UBC Theses and Dissertations
Studies on the regulation of calcium transport in cardiac and skeletal muscle sarcoplasmic reticulum Eibschutz, Barry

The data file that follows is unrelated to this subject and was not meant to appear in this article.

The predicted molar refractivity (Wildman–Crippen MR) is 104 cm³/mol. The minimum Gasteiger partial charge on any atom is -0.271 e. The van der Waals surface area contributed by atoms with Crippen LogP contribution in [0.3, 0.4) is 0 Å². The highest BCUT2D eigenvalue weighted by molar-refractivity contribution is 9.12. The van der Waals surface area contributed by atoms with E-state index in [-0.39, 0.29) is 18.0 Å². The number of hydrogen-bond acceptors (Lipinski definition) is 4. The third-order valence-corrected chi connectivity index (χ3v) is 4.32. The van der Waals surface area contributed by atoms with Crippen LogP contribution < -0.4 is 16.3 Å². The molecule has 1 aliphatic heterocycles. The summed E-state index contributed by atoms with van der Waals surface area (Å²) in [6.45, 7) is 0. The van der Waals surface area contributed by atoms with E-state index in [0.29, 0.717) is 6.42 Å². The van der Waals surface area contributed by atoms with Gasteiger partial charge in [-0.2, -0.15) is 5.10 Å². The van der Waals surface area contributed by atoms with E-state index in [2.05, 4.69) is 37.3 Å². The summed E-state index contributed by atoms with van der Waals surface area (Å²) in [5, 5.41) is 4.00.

The sarcoplasmic reticulum (SR) membrane plays a critical role in excitation-contraction coupling in both skeletal and cardiac muscle. In an attempt to examine the function and regulation of SR, we examined the unique role that it plays in both normal and diseased tissue. In our elucidation of the role of the SR in normal dog heart muscle, we attempted to "purify" the crude microsomes enriched in SR according to the method of Jones et al (1979), in order to minimize contamination by sarcolemmal and mitochondrial membranes; both of these membranes have been shown to contain ATPase activity, and may contribute to spurious results. Both sarcolemmal and mitochondrial membrane contamination were decreased in the Ca-oxalate loaded, purified SR preparation. In addition, a 3-5-fold enhancement of both Ca⁺⁺-uptake and (Ca⁺⁺-Mg⁺⁺)-ATPase activity was observed in the purified preparation compared to crude. When analyzed on SDS-PAGE, the absence of a 95,000 MW protein in the purified preparation was evident. Regulation of the purified SR preparation by cAMP-dependent protein kinase (cAMP-PK) and calmodulin (CAM) appeared identical to the stimulation typically observed in crude preparations with the exception of lower stimulation of Ca⁺⁺-uptake at higher (1.0 μM) free Ca⁺⁺ concentrations. A comparison of the two preparations with respect to membrane phosphorylation revealed that incubation of either purified or crude SR with cAMP-PK or the catalytic (C) subunit of cAMP-PK resulted in similar time-course profiles. In the presence of CAM, the total level of phosphoprotein incorporation was decreased in the crude preparation compared to the purified, and both the intensity and time to complete phosphorylation of phospholamban were markedly diminished in purified SR. Nevertheless, both crude and purified SR were similar in that CAM-dependent phosphorylation was both slower and decreased compared to that observed with either cAMP-PK or C subunit incubation. An examination of the role of CAM in normal rabbit skeletal SR was undertaken as a result of the disputed claims of the mode of CAM binding to the skeletal SR membrane. Our studies revealed that, unlike the claims of Campbell and MacLennan (1982), a considerable amount of CAM remained bound to the SR membrane following extensive washing with EGTA. SDS-PAGE of all supernatants revealed a number of bands which migrated in the region of CAM (15.5-19.5 Kdaltons); following high-speed centrifugation of all the supernatants, the molecular weight bands assumed to be CAM did not appear in the EGTA-washed fSR or sSR supernatants. An RIA for CAM revealed that measureable levels of CAM were present in all supernatants. Higher levels of CAM were released into the supernatant from sSR than from fSR. In addition, CAM was liberated from supernatants boiled in the presence or absence of EDTA regardless of prior EGTA-washing, although the levels of CAM derived from vesicles that been pre-treated with EGTA were approximately 33% less than the levels obtained from vesicles which were not treated with EGTA. CAM RIA revealed that this EGTA-extractable CAM was not present in the supernatant of EGTA-washed SR. It was concluded that the stimulator present in boiled supernatants of fast and slow SR was, indeed, CAM, whereas the stimulator reported by Campbell and MacLennan (1982) was most likely CAM that originated from the boiling of contaminant SR membrane fragments present in EGTA-washed SR supernatants. The final aspect of SR regulation investigated was Ca⁺⁺-uptake in the skeletal muscle of streptozotocin-diabetic rats. It was found that, similar to the reports in rat cardiac SR, skeletal SR from diabetic rats had significantly depresssed levels of Ca⁺⁺-uptake, and elevated levels of free carnitine and long-chain acylcarnitines, compared to controls. It was concluded that the diabetic state may result in generalized pathophysiology, a result of which may be the non-specific decrease in Ca⁺⁺-uptake in SR.
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